Writers have to keep a certain amount of detachment from their work. There are a few good reasons for that. First, not everyone is going to like what one writes. That can be hard enough to deal with when one doesn’t feel a personal attachment to one’s work. Add to that too much attachment, and rejection and criticism cut even more deeply. And sometimes writers have to cut out scenes, characters, plot points and more simply to make the story better. A writer who is too attached may find it too hard to make the kinds of changes that sometimes need to be made to improve a story. So I’m saying that writers are best off not being attached to what they write, right?
Wrong. Have you ever read a novel where the plot had a solid structure, the characters were believable and so on, but the novel just didn’t do much for you? So have I. Part of that is of course personal taste, mood and other factors like that. But sometimes it’s because there’s not a lot of ‘spark’ to the story. How did that happen? One reason may be that the author was a little too detached. If the author doesn’t care about the characters and what happens to them, why should the reader? So there’s a lot to be said for caring – really caring – about what happens in the stories one writes. I don’t just mean caring in the sense of wanting to tell a good story in a professional way. I mean caring about the people in the story, and being invested in the outcome.
To give an example of what I mean, I had an email from a crime fiction author whose work I greatly admire. Among other things, she mentioned having very mixed feelings about the ending of one of her novels. She genuinely felt sympathy for the killer and found it difficult to let go of that. And you know what? That feeling came through in the novel and made it that much more effective. Yes, the reader cares very much for the victims and those left behind – I know that I did – but there’s also the sense that the killer is multi-dimensional too. Talk about your book with ‘spark!’
Of course, it’s one thing to say that a crime writer should balance caring about the characters and the outcome with enough detachment to improve the story as needed. It’s quite another to strike that balance. In one interview for instance, James Lee Burke said that for him, stories begin
‘…with a feeling of concern, of a dilemma of some kind.’
And in the same interview, Burke explains why he chooses to write his stories in the first person:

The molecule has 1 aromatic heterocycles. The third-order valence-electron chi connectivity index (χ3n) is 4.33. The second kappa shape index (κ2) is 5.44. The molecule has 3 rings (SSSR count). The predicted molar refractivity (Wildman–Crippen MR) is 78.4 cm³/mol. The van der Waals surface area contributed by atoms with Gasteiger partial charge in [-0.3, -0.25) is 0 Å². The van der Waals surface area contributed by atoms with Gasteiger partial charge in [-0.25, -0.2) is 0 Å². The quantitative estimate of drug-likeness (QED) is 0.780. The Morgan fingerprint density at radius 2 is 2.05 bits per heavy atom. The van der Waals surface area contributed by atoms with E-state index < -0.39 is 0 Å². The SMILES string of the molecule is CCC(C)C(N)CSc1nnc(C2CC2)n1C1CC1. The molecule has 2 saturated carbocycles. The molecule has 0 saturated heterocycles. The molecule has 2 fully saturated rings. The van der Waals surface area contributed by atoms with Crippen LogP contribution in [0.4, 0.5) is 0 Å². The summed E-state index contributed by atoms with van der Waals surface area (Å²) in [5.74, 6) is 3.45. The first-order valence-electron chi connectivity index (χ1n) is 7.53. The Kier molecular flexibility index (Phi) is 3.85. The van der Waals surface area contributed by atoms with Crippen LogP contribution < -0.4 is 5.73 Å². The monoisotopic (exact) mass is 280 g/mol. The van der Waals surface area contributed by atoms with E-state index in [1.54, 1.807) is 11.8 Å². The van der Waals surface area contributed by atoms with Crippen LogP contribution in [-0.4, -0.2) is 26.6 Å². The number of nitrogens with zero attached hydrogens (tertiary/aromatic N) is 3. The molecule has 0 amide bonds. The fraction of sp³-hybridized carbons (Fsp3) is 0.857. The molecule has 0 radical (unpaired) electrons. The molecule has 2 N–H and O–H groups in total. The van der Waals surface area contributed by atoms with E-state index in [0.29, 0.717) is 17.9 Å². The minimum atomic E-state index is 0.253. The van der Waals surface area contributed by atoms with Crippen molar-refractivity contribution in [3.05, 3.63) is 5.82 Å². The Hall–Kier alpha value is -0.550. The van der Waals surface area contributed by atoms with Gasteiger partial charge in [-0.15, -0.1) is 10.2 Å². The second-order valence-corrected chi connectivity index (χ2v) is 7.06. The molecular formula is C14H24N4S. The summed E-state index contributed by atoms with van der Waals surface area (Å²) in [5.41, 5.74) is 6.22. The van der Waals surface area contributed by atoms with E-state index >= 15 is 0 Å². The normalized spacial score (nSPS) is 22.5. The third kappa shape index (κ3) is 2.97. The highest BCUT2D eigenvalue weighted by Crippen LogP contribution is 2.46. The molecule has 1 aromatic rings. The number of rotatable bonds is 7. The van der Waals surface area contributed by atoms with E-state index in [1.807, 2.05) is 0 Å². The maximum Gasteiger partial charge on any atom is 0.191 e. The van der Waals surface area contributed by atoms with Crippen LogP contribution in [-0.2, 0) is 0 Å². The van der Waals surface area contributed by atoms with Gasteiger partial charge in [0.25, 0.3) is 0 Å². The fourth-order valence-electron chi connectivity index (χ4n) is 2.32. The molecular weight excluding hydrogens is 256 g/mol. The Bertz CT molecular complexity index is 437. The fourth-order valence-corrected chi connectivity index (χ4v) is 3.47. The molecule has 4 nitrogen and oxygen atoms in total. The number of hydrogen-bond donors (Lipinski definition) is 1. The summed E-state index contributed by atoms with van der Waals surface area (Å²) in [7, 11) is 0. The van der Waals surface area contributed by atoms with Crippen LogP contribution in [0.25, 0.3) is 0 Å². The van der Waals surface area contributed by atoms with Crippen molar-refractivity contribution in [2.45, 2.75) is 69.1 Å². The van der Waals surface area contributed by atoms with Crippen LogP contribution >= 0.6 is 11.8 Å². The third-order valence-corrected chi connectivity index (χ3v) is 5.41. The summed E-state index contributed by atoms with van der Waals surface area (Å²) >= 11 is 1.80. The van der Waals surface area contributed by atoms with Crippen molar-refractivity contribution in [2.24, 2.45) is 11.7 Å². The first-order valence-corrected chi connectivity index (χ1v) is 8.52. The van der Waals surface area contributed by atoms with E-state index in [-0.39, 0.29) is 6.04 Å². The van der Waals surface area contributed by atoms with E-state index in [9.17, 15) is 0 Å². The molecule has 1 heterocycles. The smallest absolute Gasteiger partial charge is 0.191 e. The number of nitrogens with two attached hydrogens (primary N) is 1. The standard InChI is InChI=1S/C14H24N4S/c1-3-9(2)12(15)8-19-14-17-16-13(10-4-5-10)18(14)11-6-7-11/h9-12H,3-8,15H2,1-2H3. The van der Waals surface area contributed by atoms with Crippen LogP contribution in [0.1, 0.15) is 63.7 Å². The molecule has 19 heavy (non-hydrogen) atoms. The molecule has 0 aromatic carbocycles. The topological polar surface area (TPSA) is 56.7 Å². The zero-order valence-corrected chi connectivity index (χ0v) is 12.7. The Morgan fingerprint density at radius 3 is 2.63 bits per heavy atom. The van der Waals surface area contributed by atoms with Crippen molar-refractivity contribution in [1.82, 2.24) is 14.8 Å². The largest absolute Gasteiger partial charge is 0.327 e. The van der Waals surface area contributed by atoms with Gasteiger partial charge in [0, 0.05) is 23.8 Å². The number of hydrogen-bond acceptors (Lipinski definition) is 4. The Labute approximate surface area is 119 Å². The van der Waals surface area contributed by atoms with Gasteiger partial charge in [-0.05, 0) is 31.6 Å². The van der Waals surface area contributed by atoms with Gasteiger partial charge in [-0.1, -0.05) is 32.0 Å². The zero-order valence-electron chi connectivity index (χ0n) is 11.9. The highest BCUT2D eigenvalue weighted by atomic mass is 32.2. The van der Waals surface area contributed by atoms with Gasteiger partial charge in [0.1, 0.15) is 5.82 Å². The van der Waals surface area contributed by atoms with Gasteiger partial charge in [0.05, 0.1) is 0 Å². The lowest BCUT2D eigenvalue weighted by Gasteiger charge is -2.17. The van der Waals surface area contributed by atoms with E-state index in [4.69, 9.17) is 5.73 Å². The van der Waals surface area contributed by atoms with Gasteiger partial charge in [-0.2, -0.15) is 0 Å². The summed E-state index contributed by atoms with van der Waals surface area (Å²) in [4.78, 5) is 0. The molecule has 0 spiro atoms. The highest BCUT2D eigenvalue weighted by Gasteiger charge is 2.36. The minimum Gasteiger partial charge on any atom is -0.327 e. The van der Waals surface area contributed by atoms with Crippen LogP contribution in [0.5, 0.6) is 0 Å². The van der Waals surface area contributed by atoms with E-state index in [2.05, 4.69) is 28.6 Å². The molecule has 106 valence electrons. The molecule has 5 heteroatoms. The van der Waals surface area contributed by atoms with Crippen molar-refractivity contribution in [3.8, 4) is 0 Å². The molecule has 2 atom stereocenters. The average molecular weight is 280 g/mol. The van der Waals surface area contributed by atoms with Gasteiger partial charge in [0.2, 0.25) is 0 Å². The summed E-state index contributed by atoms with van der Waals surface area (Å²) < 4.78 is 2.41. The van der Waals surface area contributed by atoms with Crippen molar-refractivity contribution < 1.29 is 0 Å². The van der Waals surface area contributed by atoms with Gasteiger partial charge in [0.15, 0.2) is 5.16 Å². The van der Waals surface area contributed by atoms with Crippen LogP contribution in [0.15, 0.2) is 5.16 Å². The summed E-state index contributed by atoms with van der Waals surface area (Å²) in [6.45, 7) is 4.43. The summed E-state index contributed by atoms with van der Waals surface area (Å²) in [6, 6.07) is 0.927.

‘Using a first-person narrator is simply a matter of hearing the voice inside yourself. The character is already in the author, I think.’
Fans of Burke’s work will tell you that that personal investment in his stories comes through as we get to know the characters and follow the plots.
Ian Rankin has expressed a rather similar point of view. In one interview he explains why he likes the writing process.
‘I can’t think of anything better than that, and it keeps you well balanced because all the s*** inside your head goes on paper. I think we’d be troublesome individuals if we didn’t get all that s***t out our systems.’
I can’t say conclusively of course but my guess is that that personal connection between writer and work is part of what gives Rankin’s novels the level of interest that they have. The ‘spark’ that many people feel when they read Rankin’s work may be related to that connection.
Here’s how Ann Cleeves put it when she was asked about whether she personally identifies with the characters she created for Raven Black:
‘I identify with all my characters when I write them, even, or perhaps especially, the less attractive ones. Writing’s a bit like acting, I think. You have to believe you’re the person you’re writing, stand in their shoes and get inside their head.’
She’s got a well-taken point. And fans of Cleeves’ Shetland Quartet and Vera Stanhope series will tell you that those characters truly come alive in the series.
When Deborah Crombie was asked how she feels about her protagonists Superintendent Duncan Kincaid and his partner Inspector Gemma James, here’s how she responded:
‘I miss them when I’m in between books doing research. I always want to be back with them, back in their lives.’
What’s even more interesting is her final comment in this interview:
‘About 95 percent of my e-mail is about Duncan and Gemma and what’s going to happen with them. Obviously something hits the reader about them as much as it does me.’
Crombie says it better than I could have.
Of course there is much to be said – and it’s very important – for a certain amount of detachment as a writer. One’s got to be open to revisions and edits, to others’ really good ideas and so on. And the quality of a story is closely related to the willingness of the author to work at making it better. But if the author doesn’t care about the characters and doesn’t get invested in the story at all, it shows. If you’ve ever read a ‘cookie cutter’ story you know precisely what I mean.
I find myself needing to strike that balance in my own writing and I’d love to hear what you think about it. Readers: can you sense it when a writer doesn’t seem to be invested in her or his work? Writers: how close do you get to your characters? How do you balance that need to invest yourself with the need to be detached enough to write a polished story?
Now if you’ll excuse me I need a drink and a good cry. Joel Williams just discovered the body of a very decent character in the latest chapter of what I’m writing and I am none too happy about that!
*NOTE: The title of this post is a line from Anna Nalick’s Breathe (2 AM).